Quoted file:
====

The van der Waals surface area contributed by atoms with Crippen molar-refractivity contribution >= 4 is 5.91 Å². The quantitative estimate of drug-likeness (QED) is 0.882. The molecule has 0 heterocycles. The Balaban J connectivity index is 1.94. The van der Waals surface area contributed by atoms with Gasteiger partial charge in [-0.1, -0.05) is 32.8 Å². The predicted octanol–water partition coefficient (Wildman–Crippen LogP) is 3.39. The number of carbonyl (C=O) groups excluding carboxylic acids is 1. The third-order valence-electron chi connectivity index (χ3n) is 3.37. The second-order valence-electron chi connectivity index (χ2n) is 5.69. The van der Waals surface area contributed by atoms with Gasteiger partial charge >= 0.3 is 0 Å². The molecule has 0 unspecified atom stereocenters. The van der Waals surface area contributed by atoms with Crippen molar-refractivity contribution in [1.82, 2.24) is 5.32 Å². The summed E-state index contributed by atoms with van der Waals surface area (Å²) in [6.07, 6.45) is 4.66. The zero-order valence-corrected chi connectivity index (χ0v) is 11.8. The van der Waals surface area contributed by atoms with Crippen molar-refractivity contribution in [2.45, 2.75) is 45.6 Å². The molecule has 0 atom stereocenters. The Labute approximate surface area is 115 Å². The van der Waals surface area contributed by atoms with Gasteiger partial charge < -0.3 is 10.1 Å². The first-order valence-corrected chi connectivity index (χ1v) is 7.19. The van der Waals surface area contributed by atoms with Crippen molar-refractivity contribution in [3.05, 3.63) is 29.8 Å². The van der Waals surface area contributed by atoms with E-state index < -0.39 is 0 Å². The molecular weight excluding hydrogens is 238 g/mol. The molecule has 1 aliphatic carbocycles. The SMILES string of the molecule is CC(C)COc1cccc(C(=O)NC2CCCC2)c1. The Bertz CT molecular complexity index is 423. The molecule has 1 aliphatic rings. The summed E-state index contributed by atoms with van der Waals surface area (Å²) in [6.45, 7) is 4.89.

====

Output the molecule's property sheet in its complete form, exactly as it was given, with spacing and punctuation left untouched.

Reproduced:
The van der Waals surface area contributed by atoms with Crippen molar-refractivity contribution >= 4 is 5.91 Å². The quantitative estimate of drug-likeness (QED) is 0.882. The molecule has 0 heterocycles. The Balaban J connectivity index is 1.94. The van der Waals surface area contributed by atoms with Gasteiger partial charge in [-0.1, -0.05) is 32.8 Å². The predicted octanol–water partition coefficient (Wildman–Crippen LogP) is 3.39. The number of carbonyl (C=O) groups excluding carboxylic acids is 1. The third-order valence-electron chi connectivity index (χ3n) is 3.37. The second-order valence-electron chi connectivity index (χ2n) is 5.69. The van der Waals surface area contributed by atoms with Gasteiger partial charge >= 0.3 is 0 Å². The molecule has 0 unspecified atom stereocenters. The van der Waals surface area contributed by atoms with Crippen molar-refractivity contribution in [1.82, 2.24) is 5.32 Å². The summed E-state index contributed by atoms with van der Waals surface area (Å²) in [6.07, 6.45) is 4.66. The zero-order valence-corrected chi connectivity index (χ0v) is 11.8. The van der Waals surface area contributed by atoms with Crippen molar-refractivity contribution in [2.45, 2.75) is 45.6 Å². The molecule has 0 atom stereocenters. The Labute approximate surface area is 115 Å². The van der Waals surface area contributed by atoms with Gasteiger partial charge < -0.3 is 10.1 Å². The first-order valence-corrected chi connectivity index (χ1v) is 7.19. The van der Waals surface area contributed by atoms with Crippen molar-refractivity contribution in [3.05, 3.63) is 29.8 Å². The van der Waals surface area contributed by atoms with E-state index < -0.39 is 0 Å². The molecular weight excluding hydrogens is 238 g/mol. The molecule has 1 aliphatic carbocycles. The SMILES string of the molecule is CC(C)COc1cccc(C(=O)NC2CCCC2)c1. The Bertz CT molecular complexity index is 423. The molecule has 1 aliphatic rings. The summed E-state index contributed by atoms with van der Waals surface area (Å²) in [6.45, 7) is 4.89.